A look ahead to 2018 economics books

It’s time for a look ahead to the spring catalogues. As ever, this is slightly random so I’ll be happy to add anything I’ve missed that authors or publishers think would be of interest.

From Princeton University Press, I already reviewed Jerry Muller’s The Tyranny or Metrics, out in a couple of weeks.

Radical Markets by Eric Posner & Glen Weyl looks intriguing – the argument is that inequality can be diminished and growth enhanced by a radical extension of the scope of markets. Talk about contrarian, in the current climate.

Daniel Cohen’s The Infinite Desire for Growth is out in English, looking at what growth has been about historically and what future progress will look like.

I’m super-eager to read Michael Best’s How Growth Really Happens, as a huge fan of his The New Competitive Advantage.

Paul Tucker, formerly of the Bank of England and now at the Harvard Kennedy School, has written Unelected Power, about the role of central bankers and other technocrats in modern economic government.

And there’s The Republic of Beliefs by Kaushik Basu.

MIT Press up next, with an emphasis on tech. They have Terrence Sejnowski’s The Deep Learning Revolution; Meredith’s Broussard’s Artificial Unintelligence; John Kelleher and Brendan Tierney on Data Science; and an essay collection featuring the likes of David Autor, Lynda Gratton and Joshua Gans, What The Digital Future Holds. Also Big Is Beautiful: Debunking the Myth of Small Business by Robert Atkinson and Michael Lind.

From Yale University Press, I like the look of Pascal Boyer’s Minds Make Societies and Tarleton Gillespie’s Custodians of the Internet. Scott Shane has written Is Entrepreneurship Dead? The Truth About Startups in America. This next one also looks enticing: Trading in War London’s Maritime World in the Age of Cook and Nelson by Margarette Lincoln. Anne-Marie Slaughter’s The Chessboard and The Web could be interesting.

In its Piketty tradition, Harvard University Press will bring us Thomas Piketty’s Top incomes in France in the 20th Century and also the 2018 World Inequality Report. David Engerman has The Price of Aid: The Economic Cold War in India. I am very much looking forward to reading Cognitive Gadgets: The Cultural Evolution of Thinking by Cecilia Heyes and also William Deringer’s Calculated Values: Finance, Politics and the Quantitative Age.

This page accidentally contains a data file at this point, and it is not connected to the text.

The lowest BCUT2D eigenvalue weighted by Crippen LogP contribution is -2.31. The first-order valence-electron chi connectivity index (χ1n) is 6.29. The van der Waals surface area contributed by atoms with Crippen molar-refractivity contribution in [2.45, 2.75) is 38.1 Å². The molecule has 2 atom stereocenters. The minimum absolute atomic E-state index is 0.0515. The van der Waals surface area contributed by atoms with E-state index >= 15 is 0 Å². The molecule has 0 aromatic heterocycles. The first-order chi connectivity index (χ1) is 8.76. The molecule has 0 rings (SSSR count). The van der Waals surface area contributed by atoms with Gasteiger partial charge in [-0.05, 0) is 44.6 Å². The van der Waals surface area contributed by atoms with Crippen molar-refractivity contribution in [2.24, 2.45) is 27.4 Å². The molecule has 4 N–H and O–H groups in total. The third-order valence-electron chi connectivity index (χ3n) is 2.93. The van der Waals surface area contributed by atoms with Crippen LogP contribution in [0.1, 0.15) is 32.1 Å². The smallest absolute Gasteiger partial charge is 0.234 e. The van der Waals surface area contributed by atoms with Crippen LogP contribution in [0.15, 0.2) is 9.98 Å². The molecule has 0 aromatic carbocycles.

Also in the catalog: Privacy’s Blueprint: The Battle to Control the Design of New technologies by Woodrow Harzog; A Business of State by Rupali Mishra about the East India Company; The Right of Publicity: Privacy Reimagined for a Public World by Jennifer Rothman.

Harvard Business Review Press is publishing Prediction Machines: The Simple Economcis of Artificial Intelligence by Ajay Agrawal, Joshua Gans and Avi Goldfarb in April.

Other university presses. Cambridge has The Fed and Lehman Brothers by Lawrence Ball due out in June; Prioritizing Development: A Cost-Benefit Analysis of the UN’s Sustainable Development Goals by Bjorn Lomborg in May; Patrick Kabanda’s The Creative Wealth of Nations about the arts and economic growth, also in May; and Richard Nelson et al with an overview of Modern Evolutionary Economics.

OUP: Cash and Dash: How ATMs and Computers Changed Banking by Bernardo Bátiz-Lazo; Inequality and Inclusive Growth in Rich Economies by Brian Nolan; The Wealth of a Nation: A History of Trade Politics in America by Donald Johnson; David Allen Green’s Brexit: What Everyone Needs to Know; and Ian Goldin’s Development in the ‘very short introduction’ series.

From the various Penguin Imprints we’ll be getting Steven Pinker’s Enlightenment Now; Mariana Mazzucato’s The Value of Everything; David Graeber’s Bullshit Jobs; Linda Yueh’s The Great Economists; Nassim Taleb’s Skin in the Game; Sheela Kolhatkar’s Black Edge; Kishore Mahbubani’s Has The West Lost It?; and later in the year Paul Collier’s How to Save Capitalism from Itself.
Little Brown publishes Dambisa Moyo’s Edge of Chaos in April; and China’s Great Wall of Debt by Dinny McMahon.
Profile is publishing David Runciman’s eagerly-awaited How Democracy Ends in May (he has a podcast lecture on the theme online); and Jagjit Chada’s Once in a Lifetime: Rebooting Britain Beyond Brexit in March.
No doubt there are some exciting forthcoming books I’ve missed – happy to update this post.

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